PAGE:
Alexandria identifies as a pain sociologist, where her academic inquiry revolves around the social elements of psychological and physiological suffering. Her trauma-informed research is inherently interdisciplinary combining elements of social psychology, medical anthropology, critical disability studies, community health, and sociological theory.
She is a current Social Sciences & Humanities Research Council (SSHRC) Canada Graduate Scholarship Doctoral funded researcher (she also received SSHRC CGS-M at the Master's level), and two-time Dean’s Scholarship (MA, Doctoral) recipient studying at the University of Saskatchewan’s Department of Sociology (MA) and Department of Interdisciplinary Studies (PhD). Alexandria received the Outstanding Graduating Sociology Student award for her Master's level work on behalf of the Canadian Sociological Association. As of 2023, she is a Mental Health of Canada Studentship Research and Saskatchewan Health Research Foundation award recipient.
Alexandria received her Sociology Honours (Summa Cum Laude) B.A. from York University in Toronto. With a major focus on medical sociology, she had a minor focus in medical anthropology and was the Blishen-Richmond Award recipient of her graduating class. At YorkU, Alexandria was the sole sociology research assistant in the Infant and Child Mental Health Psychology Lab working under Dr. Yvonne Bohr on a CIHR-funded Inuit youth suicide prevention project – “Making I-SPARX Fly in Nunavut.”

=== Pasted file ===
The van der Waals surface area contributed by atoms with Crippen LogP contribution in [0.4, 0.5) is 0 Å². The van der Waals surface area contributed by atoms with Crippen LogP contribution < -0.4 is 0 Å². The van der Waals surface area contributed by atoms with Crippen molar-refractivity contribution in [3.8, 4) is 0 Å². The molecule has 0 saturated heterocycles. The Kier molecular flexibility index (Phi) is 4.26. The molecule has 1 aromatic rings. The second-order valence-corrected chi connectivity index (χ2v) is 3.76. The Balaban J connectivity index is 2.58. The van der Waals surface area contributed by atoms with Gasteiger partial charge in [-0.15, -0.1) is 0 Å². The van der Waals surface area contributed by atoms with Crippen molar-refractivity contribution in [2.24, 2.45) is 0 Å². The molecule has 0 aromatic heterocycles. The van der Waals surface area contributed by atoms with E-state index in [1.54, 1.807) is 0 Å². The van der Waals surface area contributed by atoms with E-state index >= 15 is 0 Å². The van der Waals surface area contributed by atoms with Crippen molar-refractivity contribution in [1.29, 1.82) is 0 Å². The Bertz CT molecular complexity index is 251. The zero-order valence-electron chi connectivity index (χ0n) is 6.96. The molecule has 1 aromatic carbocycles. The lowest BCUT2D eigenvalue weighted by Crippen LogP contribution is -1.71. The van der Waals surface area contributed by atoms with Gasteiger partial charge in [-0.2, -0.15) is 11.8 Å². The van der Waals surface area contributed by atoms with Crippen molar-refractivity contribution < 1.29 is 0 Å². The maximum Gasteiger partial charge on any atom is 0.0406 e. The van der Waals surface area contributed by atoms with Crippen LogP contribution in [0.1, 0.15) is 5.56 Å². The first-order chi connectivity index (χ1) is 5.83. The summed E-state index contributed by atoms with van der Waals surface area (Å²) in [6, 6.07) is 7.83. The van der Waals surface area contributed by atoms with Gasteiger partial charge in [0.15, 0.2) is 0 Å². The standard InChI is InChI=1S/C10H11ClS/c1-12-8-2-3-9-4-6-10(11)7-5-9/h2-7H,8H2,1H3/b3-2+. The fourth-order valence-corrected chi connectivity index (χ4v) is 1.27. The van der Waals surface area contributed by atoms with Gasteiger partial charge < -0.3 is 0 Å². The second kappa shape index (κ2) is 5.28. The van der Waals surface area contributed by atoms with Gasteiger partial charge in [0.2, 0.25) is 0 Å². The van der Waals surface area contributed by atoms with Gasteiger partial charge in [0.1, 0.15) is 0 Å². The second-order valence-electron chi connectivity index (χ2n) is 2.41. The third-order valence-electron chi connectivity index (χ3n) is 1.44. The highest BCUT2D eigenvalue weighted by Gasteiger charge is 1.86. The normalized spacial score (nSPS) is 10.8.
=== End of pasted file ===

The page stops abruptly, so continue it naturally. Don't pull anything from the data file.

Having been employed in various medical settings prior to attending university, Alexandria previously held the administrative position of “PAWS Your Stress” Program Coordinator for the USask campus (May 2019 to August 2020) - see the program work here. She also currently acts as a graduate research assistant under the supervision of, Dr. Colleen Anne Dell in the Office of One Health & Wellness. Here, she contributes to various research endeavours exploring experiences of pain, as well as the implementation of animal-assisted intervention in institutional settings.
Alexandria also contributes as a patient advocate and knowledge translation specialist for the Saskatchewan Pain Society, and she is conducting health research, interviews, and narrative analysis through the "Improving Pain in Saskatchewan" multi-year project. As of Fall 2022, Alexandria has joined the Family Health Lab assisting with user experience (UX) research for adolescent girls experiencing dysmenorrhea who are using a phone app to implement mindfulness skills to assist with their pain management.
An academic CV or industry resume is available upon request, with a condensed version here. but her current project involvement is available here. More information regarding her research, project management, and administrative skills can be found on LinkedIn.